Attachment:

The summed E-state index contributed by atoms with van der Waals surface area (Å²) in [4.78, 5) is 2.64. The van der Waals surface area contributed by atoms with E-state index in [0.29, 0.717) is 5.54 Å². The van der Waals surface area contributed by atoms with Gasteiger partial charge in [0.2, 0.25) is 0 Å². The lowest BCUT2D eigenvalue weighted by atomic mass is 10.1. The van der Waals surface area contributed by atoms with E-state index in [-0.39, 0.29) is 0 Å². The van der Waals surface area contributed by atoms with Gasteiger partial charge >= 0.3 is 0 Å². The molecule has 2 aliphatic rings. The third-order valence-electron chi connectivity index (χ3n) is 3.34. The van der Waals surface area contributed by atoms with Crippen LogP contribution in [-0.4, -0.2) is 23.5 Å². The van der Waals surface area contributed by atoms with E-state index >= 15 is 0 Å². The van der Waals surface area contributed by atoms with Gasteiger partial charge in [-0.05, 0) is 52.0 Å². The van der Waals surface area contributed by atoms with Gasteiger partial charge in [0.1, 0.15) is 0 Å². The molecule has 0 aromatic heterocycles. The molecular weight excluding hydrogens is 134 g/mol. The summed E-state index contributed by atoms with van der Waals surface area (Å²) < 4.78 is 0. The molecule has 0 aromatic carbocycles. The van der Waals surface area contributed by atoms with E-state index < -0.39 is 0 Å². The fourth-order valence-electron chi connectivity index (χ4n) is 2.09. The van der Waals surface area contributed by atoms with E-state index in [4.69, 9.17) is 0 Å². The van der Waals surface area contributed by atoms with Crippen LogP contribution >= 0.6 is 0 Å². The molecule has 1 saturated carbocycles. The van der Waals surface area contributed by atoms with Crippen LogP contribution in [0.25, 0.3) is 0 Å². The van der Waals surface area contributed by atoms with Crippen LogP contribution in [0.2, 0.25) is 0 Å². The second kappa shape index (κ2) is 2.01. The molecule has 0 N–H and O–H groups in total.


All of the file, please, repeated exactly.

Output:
The summed E-state index contributed by atoms with van der Waals surface area (Å²) in [4.78, 5) is 2.64. The van der Waals surface area contributed by atoms with E-state index in [0.29, 0.717) is 5.54 Å². The van der Waals surface area contributed by atoms with Gasteiger partial charge in [0.2, 0.25) is 0 Å². The lowest BCUT2D eigenvalue weighted by atomic mass is 10.1. The van der Waals surface area contributed by atoms with E-state index in [-0.39, 0.29) is 0 Å². The van der Waals surface area contributed by atoms with Gasteiger partial charge >= 0.3 is 0 Å². The molecule has 2 aliphatic rings. The third-order valence-electron chi connectivity index (χ3n) is 3.34. The van der Waals surface area contributed by atoms with Crippen LogP contribution in [-0.4, -0.2) is 23.5 Å². The van der Waals surface area contributed by atoms with E-state index >= 15 is 0 Å². The van der Waals surface area contributed by atoms with Gasteiger partial charge in [-0.05, 0) is 52.0 Å². The van der Waals surface area contributed by atoms with Gasteiger partial charge in [0.1, 0.15) is 0 Å². The molecule has 0 aromatic heterocycles. The molecular weight excluding hydrogens is 134 g/mol. The summed E-state index contributed by atoms with van der Waals surface area (Å²) < 4.78 is 0. The molecule has 0 aromatic carbocycles. The van der Waals surface area contributed by atoms with E-state index < -0.39 is 0 Å². The fourth-order valence-electron chi connectivity index (χ4n) is 2.09. The van der Waals surface area contributed by atoms with E-state index in [4.69, 9.17) is 0 Å². The van der Waals surface area contributed by atoms with Crippen LogP contribution >= 0.6 is 0 Å². The molecule has 1 saturated carbocycles. The van der Waals surface area contributed by atoms with Crippen LogP contribution in [0.25, 0.3) is 0 Å². The van der Waals surface area contributed by atoms with Crippen LogP contribution in [0.2, 0.25) is 0 Å². The second kappa shape index (κ2) is 2.01. The molecule has 0 N–H and O–H groups in total.